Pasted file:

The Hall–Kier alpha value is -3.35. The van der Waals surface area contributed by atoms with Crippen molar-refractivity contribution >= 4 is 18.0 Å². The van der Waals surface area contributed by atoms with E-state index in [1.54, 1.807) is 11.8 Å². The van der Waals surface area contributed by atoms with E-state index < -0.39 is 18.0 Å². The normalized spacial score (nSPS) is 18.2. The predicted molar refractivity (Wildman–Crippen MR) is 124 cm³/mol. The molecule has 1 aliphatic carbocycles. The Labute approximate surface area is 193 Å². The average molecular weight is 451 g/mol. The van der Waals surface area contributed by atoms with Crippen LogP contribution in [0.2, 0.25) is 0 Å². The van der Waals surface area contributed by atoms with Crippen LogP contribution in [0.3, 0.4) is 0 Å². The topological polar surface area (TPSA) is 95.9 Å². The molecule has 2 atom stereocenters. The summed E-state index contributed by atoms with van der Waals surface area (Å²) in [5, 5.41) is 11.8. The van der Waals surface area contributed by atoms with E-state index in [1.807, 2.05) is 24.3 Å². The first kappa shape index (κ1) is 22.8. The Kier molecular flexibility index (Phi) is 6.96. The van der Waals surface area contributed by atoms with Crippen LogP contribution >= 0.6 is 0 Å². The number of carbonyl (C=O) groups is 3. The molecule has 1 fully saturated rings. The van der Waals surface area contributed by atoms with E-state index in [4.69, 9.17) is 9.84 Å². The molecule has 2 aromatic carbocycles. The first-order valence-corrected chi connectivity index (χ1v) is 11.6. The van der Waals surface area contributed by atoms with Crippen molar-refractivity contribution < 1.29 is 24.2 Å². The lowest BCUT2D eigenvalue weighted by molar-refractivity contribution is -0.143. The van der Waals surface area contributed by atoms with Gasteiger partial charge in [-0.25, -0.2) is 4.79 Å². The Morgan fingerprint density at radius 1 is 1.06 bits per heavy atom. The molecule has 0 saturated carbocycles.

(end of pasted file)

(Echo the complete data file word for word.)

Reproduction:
The Hall–Kier alpha value is -3.35. The van der Waals surface area contributed by atoms with Crippen molar-refractivity contribution >= 4 is 18.0 Å². The van der Waals surface area contributed by atoms with E-state index in [1.54, 1.807) is 11.8 Å². The van der Waals surface area contributed by atoms with E-state index < -0.39 is 18.0 Å². The normalized spacial score (nSPS) is 18.2. The predicted molar refractivity (Wildman–Crippen MR) is 124 cm³/mol. The molecule has 1 aliphatic carbocycles. The Labute approximate surface area is 193 Å². The average molecular weight is 451 g/mol. The van der Waals surface area contributed by atoms with Crippen LogP contribution in [0.2, 0.25) is 0 Å². The van der Waals surface area contributed by atoms with Crippen LogP contribution in [0.3, 0.4) is 0 Å². The topological polar surface area (TPSA) is 95.9 Å². The molecule has 2 atom stereocenters. The summed E-state index contributed by atoms with van der Waals surface area (Å²) in [5, 5.41) is 11.8. The van der Waals surface area contributed by atoms with E-state index in [1.807, 2.05) is 24.3 Å². The first kappa shape index (κ1) is 22.8. The Kier molecular flexibility index (Phi) is 6.96. The van der Waals surface area contributed by atoms with Crippen LogP contribution >= 0.6 is 0 Å². The number of carbonyl (C=O) groups is 3. The molecule has 1 fully saturated rings. The van der Waals surface area contributed by atoms with E-state index in [4.69, 9.17) is 9.84 Å². The molecule has 2 aromatic carbocycles. The first-order valence-corrected chi connectivity index (χ1v) is 11.6. The van der Waals surface area contributed by atoms with Crippen molar-refractivity contribution < 1.29 is 24.2 Å². The lowest BCUT2D eigenvalue weighted by molar-refractivity contribution is -0.143. The van der Waals surface area contributed by atoms with Gasteiger partial charge in [-0.25, -0.2) is 4.79 Å². The Morgan fingerprint density at radius 1 is 1.06 bits per heavy atom. The molecule has 0 saturated carbocycles.